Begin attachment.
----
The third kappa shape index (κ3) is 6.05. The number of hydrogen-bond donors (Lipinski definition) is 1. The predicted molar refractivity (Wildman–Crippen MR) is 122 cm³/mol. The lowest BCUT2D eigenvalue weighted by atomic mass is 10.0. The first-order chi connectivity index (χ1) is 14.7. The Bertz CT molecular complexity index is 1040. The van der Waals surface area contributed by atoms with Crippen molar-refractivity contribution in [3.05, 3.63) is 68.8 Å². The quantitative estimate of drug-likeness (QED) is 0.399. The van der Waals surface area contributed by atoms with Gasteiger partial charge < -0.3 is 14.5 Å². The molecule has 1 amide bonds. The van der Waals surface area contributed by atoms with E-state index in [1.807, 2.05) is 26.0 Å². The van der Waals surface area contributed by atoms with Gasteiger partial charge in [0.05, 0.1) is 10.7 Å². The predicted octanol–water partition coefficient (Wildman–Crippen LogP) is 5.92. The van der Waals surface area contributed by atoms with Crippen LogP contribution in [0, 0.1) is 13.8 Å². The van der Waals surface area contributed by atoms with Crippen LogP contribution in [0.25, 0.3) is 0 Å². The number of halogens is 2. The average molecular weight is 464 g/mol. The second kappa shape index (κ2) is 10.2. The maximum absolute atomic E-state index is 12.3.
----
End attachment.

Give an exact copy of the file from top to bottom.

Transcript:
The third kappa shape index (κ3) is 6.05. The number of hydrogen-bond donors (Lipinski definition) is 1. The predicted molar refractivity (Wildman–Crippen MR) is 122 cm³/mol. The lowest BCUT2D eigenvalue weighted by atomic mass is 10.0. The first-order chi connectivity index (χ1) is 14.7. The Bertz CT molecular complexity index is 1040. The van der Waals surface area contributed by atoms with Crippen molar-refractivity contribution in [3.05, 3.63) is 68.8 Å². The quantitative estimate of drug-likeness (QED) is 0.399. The van der Waals surface area contributed by atoms with Gasteiger partial charge < -0.3 is 14.5 Å². The molecule has 1 amide bonds. The van der Waals surface area contributed by atoms with E-state index in [1.807, 2.05) is 26.0 Å². The van der Waals surface area contributed by atoms with Gasteiger partial charge in [0.05, 0.1) is 10.7 Å². The predicted octanol–water partition coefficient (Wildman–Crippen LogP) is 5.92. The van der Waals surface area contributed by atoms with Crippen LogP contribution in [0, 0.1) is 13.8 Å². The van der Waals surface area contributed by atoms with Crippen LogP contribution in [0.25, 0.3) is 0 Å². The number of halogens is 2. The average molecular weight is 464 g/mol. The second kappa shape index (κ2) is 10.2. The maximum absolute atomic E-state index is 12.3.